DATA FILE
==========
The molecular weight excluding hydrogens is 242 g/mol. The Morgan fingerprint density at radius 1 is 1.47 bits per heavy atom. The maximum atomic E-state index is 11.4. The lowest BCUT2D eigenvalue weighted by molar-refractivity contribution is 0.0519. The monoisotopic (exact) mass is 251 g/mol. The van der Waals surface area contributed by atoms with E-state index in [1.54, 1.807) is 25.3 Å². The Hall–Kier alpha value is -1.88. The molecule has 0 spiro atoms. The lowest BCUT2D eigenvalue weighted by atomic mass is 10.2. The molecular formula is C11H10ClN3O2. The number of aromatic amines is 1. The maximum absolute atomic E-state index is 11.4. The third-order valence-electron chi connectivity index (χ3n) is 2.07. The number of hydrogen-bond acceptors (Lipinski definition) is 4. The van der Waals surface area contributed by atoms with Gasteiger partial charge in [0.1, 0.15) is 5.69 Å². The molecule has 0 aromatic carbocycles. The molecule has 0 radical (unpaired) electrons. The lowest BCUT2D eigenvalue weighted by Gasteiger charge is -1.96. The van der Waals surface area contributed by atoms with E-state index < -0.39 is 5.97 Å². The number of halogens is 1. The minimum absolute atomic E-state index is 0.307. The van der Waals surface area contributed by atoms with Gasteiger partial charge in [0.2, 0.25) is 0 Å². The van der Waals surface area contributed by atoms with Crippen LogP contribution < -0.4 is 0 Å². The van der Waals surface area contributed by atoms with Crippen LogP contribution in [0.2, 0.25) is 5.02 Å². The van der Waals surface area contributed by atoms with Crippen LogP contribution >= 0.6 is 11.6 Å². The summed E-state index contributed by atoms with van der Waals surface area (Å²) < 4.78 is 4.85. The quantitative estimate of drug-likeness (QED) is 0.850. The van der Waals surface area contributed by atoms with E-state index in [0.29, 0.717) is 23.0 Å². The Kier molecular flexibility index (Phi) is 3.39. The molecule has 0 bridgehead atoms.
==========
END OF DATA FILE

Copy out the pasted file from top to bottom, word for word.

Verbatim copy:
The molecular weight excluding hydrogens is 242 g/mol. The Morgan fingerprint density at radius 1 is 1.47 bits per heavy atom. The maximum atomic E-state index is 11.4. The lowest BCUT2D eigenvalue weighted by molar-refractivity contribution is 0.0519. The monoisotopic (exact) mass is 251 g/mol. The van der Waals surface area contributed by atoms with E-state index in [1.54, 1.807) is 25.3 Å². The Hall–Kier alpha value is -1.88. The molecule has 0 spiro atoms. The lowest BCUT2D eigenvalue weighted by atomic mass is 10.2. The molecular formula is C11H10ClN3O2. The number of aromatic amines is 1. The maximum absolute atomic E-state index is 11.4. The third-order valence-electron chi connectivity index (χ3n) is 2.07. The number of hydrogen-bond acceptors (Lipinski definition) is 4. The van der Waals surface area contributed by atoms with Gasteiger partial charge in [0.1, 0.15) is 5.69 Å². The molecule has 0 aromatic carbocycles. The molecule has 0 radical (unpaired) electrons. The lowest BCUT2D eigenvalue weighted by Gasteiger charge is -1.96. The van der Waals surface area contributed by atoms with E-state index < -0.39 is 5.97 Å². The number of halogens is 1. The minimum absolute atomic E-state index is 0.307. The van der Waals surface area contributed by atoms with Gasteiger partial charge in [0.2, 0.25) is 0 Å². The van der Waals surface area contributed by atoms with Crippen LogP contribution < -0.4 is 0 Å². The van der Waals surface area contributed by atoms with Crippen LogP contribution in [0.2, 0.25) is 5.02 Å². The van der Waals surface area contributed by atoms with Crippen LogP contribution >= 0.6 is 11.6 Å². The summed E-state index contributed by atoms with van der Waals surface area (Å²) < 4.78 is 4.85. The quantitative estimate of drug-likeness (QED) is 0.850. The van der Waals surface area contributed by atoms with E-state index in [0.29, 0.717) is 23.0 Å². The Kier molecular flexibility index (Phi) is 3.39. The molecule has 0 bridgehead atoms.